– S.J. Bolton

Blood Harvest is my first book by S.J. Bolton, but I loved her before I began because of this from the book jacket: “Her fascination with British folklore, especially the dark and haunting side of those legends, fuels her writing”. Sounds fantastic.

More soon from Blood Harvest….

Pryday #6

Hello and welcome to the weekend! My three day respite from work is much welcomed and anticipated. I plan to spend it reading, de-cluttering, and unpacking boxes that are still awaiting my attention from the move. Thinking about houses and domesticity led me to this week’s Pryday question:

Which author’s birthplace or home would you like to visit? Or, which one have you visited that you can recommend?

As much as I’d love to visit Haworth Parsonage or Monk’s House, the place I’m most eagerly interested in visiting  is The Mount, Edith Wharton’s home in Lenox, Massachusetts.

Wharton was well-known for her passion and talent for interior design and her home illustrates her love for creating beautiful spaces. If ever I’m on the East Coast, The Mount will be on my agenda of places to visit.

Though non-literary, Georgia O’Keeffe’s home, Abiquiu, in New Mexico is also on my wish list to visit some day. It is also much closer to home.

How about you? What literary (or artistic) destinations are calling your name?

The Night Circus by Erin Morgenstern

Creating a world unto itself that entices, enchants and beckons you inside its caramel-scented lair is the forte of The Night Circus. This fanciful novel excels at begetting a secretive and illusive environment that is mirrored by the invention of Le Cirque des Reves, the circus of the novel, that only opens at night and never advertises its appearance.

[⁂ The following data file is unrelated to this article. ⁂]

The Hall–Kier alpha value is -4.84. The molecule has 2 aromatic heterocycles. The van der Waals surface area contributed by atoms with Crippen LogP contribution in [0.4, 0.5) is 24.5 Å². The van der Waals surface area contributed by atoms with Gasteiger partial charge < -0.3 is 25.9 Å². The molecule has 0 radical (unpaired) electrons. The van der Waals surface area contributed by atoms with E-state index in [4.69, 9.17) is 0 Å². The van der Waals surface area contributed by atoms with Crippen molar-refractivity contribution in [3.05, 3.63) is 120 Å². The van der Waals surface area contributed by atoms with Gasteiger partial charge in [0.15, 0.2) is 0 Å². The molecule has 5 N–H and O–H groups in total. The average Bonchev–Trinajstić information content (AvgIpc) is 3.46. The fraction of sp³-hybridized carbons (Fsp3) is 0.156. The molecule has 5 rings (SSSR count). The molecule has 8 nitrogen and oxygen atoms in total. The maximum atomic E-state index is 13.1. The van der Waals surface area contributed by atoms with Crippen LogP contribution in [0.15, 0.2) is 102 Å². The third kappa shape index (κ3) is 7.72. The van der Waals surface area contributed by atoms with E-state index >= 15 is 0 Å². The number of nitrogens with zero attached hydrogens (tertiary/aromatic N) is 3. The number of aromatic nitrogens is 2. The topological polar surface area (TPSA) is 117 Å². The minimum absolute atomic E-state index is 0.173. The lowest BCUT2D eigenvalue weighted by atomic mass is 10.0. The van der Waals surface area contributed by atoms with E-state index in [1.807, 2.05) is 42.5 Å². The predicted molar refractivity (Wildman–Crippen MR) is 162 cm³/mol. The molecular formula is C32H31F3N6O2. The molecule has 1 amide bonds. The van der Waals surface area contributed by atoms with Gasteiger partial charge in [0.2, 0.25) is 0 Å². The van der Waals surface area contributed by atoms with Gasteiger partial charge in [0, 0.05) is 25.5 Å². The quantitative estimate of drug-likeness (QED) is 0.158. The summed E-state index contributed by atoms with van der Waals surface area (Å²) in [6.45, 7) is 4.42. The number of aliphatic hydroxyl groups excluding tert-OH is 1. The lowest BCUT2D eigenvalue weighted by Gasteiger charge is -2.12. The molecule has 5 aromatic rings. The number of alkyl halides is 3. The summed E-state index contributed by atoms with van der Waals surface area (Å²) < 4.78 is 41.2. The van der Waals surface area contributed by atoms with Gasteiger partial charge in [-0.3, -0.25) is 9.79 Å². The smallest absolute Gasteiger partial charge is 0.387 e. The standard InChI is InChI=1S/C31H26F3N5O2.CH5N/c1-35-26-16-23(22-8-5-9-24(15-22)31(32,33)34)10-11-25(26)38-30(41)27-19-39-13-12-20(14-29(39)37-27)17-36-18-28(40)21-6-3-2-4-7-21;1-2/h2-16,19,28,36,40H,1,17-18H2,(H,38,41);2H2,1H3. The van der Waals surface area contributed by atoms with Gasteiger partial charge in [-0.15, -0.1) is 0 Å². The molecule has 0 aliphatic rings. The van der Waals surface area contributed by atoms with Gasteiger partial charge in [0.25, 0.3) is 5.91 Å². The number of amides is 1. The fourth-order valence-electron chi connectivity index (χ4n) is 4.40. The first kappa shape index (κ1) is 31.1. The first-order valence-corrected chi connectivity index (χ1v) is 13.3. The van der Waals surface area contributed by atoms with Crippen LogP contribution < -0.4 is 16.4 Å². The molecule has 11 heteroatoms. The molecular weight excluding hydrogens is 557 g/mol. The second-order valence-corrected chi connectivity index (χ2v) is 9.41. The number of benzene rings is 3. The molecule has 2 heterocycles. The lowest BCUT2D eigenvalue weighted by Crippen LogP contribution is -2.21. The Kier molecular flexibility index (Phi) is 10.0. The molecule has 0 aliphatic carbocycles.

Set during the end of the 19th and the beginning of the 20th centuries, the story twists around the pillar of magic that is at the heart of the tale. Celia Bowen and Marco Alisdair are chosen as youths to engage in a lifelong battle of magicians. Celia is born with her magical gifts, but Marco is trained to be an illusionist. The circus is created to be the venue for their contest and in the course of its creation it absorbs many other talented magicians and entertainers whose lives become forever entwined with the circus.

As the years pass and the circus moves from city to city, Celia and Marco duel by inventing ever more fantastical and original displays in tents around the circus, trying to understand the competition and how they can end it. The descriptions of the Le Cirque des Reves and of its tents and performers make up a large part of the enjoyment this novel provides. Morgenstern is a master of manipulating the reader’s senses, making us feel that we are in the midst of the circus and witnessing the amazing feats of illusion and drama and beauty and mystique that she conjures.

There are faults, however. The pacing is extremely slow, too slow for my liking. With 100 pages to go, I lost interest in the story and debated whether to finish or not. The spell was broken. The characters are also not entirely developed, especially the two main characters whose fate seems a paltry solution to such a colossal dilemma.